Maths Fear and Anxiety

Teachers and parents need to be aware of their role in the creation of maths anxiety. At times, I have seen students suffer massive debilitation because of it. One young lad, who had strong academic credentials and was expected to do well, go to a good university and have a strong academic future became so anxious that he required me to meet him outside the examination room before the exams, to talk him down to stay calm and to walk him in to the exam room. He then wanted me to be there to meet him when he came out, after the exam was over.

If we care about students fulfilling their potential, we have to acknowledge the existence of maths anxiety and do all in our power to help children to address it and to empower themselves with the tools and the confidence to be in control of their feelings about the subject.

Amazon Dives in to Maths Education

It's intriguing to see one of the giants of online business diving in to the online Maths market

The Seattle Times - Amazon Launches Math Education Movement

The article suggests a particular aim to overcome fear of Maths which can pose such a very real challenge for some children. Interestingly, they have latched on to the concept of the Growth Mindset of Professor Carol Dweck at Stanford University.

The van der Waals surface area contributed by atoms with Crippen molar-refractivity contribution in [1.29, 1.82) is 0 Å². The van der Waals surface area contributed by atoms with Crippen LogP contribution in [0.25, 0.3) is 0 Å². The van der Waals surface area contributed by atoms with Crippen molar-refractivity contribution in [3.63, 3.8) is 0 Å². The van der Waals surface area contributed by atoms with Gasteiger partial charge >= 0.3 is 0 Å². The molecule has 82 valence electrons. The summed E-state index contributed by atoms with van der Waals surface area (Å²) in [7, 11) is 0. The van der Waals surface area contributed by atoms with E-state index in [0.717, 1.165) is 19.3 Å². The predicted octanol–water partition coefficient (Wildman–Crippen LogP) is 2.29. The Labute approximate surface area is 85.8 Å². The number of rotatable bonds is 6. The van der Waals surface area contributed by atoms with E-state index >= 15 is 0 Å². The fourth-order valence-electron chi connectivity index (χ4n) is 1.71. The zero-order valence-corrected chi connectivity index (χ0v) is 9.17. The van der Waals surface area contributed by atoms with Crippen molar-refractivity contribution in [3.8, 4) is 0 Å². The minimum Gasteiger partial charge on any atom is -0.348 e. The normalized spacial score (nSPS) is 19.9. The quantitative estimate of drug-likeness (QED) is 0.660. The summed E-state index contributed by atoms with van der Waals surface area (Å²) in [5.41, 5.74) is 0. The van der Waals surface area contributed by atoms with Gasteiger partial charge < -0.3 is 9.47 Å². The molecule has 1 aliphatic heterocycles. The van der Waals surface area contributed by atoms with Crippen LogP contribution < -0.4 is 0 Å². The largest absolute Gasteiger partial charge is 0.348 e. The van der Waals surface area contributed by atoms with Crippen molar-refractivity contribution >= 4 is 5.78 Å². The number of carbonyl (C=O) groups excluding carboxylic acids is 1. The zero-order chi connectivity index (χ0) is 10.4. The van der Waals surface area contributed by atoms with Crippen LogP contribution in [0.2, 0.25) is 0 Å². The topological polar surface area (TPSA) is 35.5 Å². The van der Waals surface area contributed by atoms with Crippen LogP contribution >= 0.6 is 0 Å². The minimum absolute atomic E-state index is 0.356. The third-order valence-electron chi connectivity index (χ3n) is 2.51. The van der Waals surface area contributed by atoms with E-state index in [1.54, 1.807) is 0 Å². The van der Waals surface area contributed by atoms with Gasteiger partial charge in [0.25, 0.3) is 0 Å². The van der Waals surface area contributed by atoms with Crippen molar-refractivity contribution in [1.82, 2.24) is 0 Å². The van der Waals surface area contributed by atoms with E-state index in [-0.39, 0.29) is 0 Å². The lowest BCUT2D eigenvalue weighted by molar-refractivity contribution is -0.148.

They are promising resources to support teachers, so this is going to be a very interesting initiative to follow.

Could You Pass PISA?

The PISA tests are conducted on a regular basis across schools throughout OECD countries as a means of benchmarking the education systems of those countries (particularly State systems). It is, for example, the result of these tests that caused so much focus in recent years on the education system of Finland as many looked to see what they might learn for their own countries from the way the Finns approach education. When Chinese students first took the tests they performed extremely well, though there have been acknowledgements that the students all too often lack other skills having been drilled in a very rote-based education system. For an understanding of India’s position – see below!

This article is very interesting. Firstly, it offers access to the full “The Organization for Economic Cooperation and Development’s 2012 Education at a Glance Report”. This carries a wealth of information about everything from the comparative levels of social mobility the education system creates in different countries (how possible is it to achieve academic levels significantly above one’s parents) as a representation of fairness to the relative levels of teacher salaries, training and other facilities in different countries (regrettably data not available for India).